Area schools expected to begin year on time

As the school year inched closer, the Dieringer and Sumner-Bonney Lake school districts threatened to strike. At the last minute, it appears teachers and districts have tentative agreements, which will be voted on during their respective Sept. 4 meetings.

After several anxious weeks, it appears all four Plateau school districts averted strikes that would have delayed the beginning of the school year.

Last March, the state legislature gave every school district a share of approximately $1 billion extra in funding — as per the state Supreme Court McCleary decision to fully fund public education — specifically for the use of bringing up pay and other compensation for teachers and other school staff.

That extra money threw many districts into chaos, as their carefully planned budgets were thrown out of whack and teachers were keen on seizing sizable percentage increases for their wages. Teachers and their supporters argued that districts who don’t give raises to their staff members will see an exodus of staff moving on to other districts that may pay thousands more per year; district administration countered that even with extra state funds, there was little financial room to give a double-digit percentage increases to wages, and that unsustainable financial decisions could put schools in very tight spots.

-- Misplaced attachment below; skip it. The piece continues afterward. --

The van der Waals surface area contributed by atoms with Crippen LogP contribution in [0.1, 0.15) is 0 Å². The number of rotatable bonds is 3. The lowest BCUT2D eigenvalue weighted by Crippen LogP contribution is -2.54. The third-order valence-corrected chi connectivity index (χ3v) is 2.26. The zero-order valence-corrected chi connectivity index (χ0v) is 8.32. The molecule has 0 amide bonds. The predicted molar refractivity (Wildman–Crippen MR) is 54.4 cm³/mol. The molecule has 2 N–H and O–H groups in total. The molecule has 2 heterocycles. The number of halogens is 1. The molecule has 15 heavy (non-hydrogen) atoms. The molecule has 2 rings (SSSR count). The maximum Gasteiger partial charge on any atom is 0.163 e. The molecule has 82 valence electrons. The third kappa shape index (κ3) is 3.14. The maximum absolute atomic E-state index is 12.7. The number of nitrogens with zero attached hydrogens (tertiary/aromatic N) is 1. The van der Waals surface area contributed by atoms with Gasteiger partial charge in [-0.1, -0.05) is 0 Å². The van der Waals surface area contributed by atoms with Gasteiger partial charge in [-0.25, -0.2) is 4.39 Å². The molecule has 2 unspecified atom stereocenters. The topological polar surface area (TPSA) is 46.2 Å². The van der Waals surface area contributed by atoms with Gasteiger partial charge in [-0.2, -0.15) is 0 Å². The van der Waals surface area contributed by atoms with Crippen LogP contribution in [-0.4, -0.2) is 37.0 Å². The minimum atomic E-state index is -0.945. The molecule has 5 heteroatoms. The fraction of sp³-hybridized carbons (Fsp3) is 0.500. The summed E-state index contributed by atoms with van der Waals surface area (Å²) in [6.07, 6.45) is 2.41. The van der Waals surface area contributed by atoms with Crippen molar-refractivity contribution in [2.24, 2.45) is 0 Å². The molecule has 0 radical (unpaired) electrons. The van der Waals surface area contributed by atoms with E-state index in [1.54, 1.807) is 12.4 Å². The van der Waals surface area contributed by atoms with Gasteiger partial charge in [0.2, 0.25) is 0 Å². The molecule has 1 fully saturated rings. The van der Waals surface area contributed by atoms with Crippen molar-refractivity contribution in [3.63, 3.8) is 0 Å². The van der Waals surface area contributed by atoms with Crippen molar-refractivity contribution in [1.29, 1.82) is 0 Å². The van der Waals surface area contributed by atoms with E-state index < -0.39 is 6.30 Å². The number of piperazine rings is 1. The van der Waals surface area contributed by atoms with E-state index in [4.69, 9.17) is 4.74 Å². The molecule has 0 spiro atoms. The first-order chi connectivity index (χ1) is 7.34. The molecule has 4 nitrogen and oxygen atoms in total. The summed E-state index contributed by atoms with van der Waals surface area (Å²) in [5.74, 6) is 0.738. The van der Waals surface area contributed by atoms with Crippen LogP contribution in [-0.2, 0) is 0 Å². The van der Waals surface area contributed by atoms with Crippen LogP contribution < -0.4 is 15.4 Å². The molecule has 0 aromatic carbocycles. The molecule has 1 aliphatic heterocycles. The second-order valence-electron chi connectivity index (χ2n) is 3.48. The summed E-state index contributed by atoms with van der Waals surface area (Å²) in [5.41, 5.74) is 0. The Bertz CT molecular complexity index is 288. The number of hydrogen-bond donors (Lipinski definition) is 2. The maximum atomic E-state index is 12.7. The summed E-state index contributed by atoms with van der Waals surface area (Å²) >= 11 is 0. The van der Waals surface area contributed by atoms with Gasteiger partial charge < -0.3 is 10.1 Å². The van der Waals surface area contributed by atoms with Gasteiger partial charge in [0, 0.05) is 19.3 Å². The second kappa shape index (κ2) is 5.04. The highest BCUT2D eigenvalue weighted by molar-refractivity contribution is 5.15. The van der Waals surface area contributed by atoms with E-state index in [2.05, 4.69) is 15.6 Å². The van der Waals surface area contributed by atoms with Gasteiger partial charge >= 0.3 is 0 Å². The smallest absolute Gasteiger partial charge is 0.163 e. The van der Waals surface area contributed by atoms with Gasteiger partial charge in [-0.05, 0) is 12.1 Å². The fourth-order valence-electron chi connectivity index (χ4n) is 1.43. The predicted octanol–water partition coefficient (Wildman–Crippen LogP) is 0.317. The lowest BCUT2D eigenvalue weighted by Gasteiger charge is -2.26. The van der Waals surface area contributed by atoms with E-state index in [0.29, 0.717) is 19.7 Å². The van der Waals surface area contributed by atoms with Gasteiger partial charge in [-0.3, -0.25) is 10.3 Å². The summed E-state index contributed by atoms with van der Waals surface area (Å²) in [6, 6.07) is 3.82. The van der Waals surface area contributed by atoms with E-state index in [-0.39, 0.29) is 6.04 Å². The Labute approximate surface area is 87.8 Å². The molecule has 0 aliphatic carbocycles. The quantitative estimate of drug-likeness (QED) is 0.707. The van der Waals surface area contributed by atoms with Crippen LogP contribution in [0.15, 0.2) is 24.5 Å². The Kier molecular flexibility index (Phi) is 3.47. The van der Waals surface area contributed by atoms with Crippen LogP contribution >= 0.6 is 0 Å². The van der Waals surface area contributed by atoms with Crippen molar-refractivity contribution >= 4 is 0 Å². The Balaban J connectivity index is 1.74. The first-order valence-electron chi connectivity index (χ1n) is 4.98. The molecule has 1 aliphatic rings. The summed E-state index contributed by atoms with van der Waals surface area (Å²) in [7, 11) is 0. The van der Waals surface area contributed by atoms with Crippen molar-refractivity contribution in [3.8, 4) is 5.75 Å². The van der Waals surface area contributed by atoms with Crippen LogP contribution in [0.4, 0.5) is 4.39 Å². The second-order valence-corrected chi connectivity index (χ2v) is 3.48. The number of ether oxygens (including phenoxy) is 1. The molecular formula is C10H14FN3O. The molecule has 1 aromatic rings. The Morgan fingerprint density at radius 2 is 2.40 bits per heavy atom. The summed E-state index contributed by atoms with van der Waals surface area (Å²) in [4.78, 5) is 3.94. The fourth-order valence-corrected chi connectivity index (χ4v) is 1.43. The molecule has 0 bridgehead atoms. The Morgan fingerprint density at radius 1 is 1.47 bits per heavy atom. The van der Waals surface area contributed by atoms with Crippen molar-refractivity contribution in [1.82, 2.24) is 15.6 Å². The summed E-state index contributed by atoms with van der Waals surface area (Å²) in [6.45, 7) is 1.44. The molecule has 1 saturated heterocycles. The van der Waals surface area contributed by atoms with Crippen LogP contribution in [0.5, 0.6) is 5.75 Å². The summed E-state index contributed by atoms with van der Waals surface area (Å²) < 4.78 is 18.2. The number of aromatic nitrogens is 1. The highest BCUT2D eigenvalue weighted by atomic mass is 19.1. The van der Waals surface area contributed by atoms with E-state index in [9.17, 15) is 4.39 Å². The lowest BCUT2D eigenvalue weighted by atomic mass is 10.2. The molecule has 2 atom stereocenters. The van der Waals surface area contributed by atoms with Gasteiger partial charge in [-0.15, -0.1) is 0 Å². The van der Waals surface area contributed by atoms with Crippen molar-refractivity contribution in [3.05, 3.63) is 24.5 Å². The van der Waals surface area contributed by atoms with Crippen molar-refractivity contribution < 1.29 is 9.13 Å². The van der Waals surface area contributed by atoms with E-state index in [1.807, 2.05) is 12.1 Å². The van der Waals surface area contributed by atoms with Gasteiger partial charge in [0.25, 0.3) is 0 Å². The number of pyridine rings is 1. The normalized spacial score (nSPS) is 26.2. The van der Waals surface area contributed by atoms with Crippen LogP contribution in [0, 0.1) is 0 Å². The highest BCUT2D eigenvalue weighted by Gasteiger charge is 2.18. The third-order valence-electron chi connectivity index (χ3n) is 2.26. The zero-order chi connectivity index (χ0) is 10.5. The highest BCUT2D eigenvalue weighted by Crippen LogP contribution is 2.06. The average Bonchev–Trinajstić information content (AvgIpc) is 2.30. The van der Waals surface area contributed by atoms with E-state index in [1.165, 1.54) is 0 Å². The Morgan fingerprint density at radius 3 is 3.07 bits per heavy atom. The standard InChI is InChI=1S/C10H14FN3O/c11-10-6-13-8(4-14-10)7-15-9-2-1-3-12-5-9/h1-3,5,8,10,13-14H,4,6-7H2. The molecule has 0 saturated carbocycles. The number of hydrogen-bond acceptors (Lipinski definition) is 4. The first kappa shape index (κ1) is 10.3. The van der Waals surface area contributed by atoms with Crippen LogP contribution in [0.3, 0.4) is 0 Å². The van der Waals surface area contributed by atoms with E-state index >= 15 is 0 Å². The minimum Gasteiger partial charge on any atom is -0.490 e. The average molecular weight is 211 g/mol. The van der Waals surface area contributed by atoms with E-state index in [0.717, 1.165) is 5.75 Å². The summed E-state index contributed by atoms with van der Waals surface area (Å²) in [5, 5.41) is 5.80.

The pressure increased as dozens of districts around the state, tracked by the Washington Education Association, agreed to give their teachers average raises of 12 percent or more.

But as the school year inched closer, some districts on and around the Plateau had not come to an agreement over what sort of raises teachers could expect.

This brought some local schools to the brink of a strike; on Aug. 24, the Sumner-Bonney Lake School District voted to strike on Sept. 5, the first day of school, if an agreement was not reached by Labor Day.

The Dieringer School District also voted overwhelmingly on Aug. 27 to strike on the same day if a tentative agreement wasn’t ready by the same deadline.

At the same time, the Auburn School District agreed last week to give their teachers an 11 percent pay raise for the 2018-2019 school year, and a further 1.9 percent increase for the following year, according to the Auburn Reporter. This brings next year’s total compensation package to a minimum $54,000, and a maximum of $108,000, plus additional wages for holding a difficult-to-fill-position or contributing to more than the basic education requirements set by the state.

Additionally, the White River School District agreed to a 14 percent increase on Aug. 27, and a 2 percent increase following two years, bringing up their total compensation package to $50,000 at the minimum and $94,000 at the maximum for the 2018-2019 school year.

And even though the Enumclaw School District’s contract wasn’t expiring until the start of the 2019-2020 school year, teachers and administration agreed to a 12 percent increase in teacher pay for the 2018-2019 school year, and a further 3 percent increase in the following year. The tentative agreement was voted on during their Sept. 4 school board meeting, after print deadline.

Public Information Officer Rossi Ensign said the district won’t know exactly what the new minimum and maximum base pay schedule will be until after ratification, but with a contract in hand, “We’re ready for the first day of school. We’ll all be here.”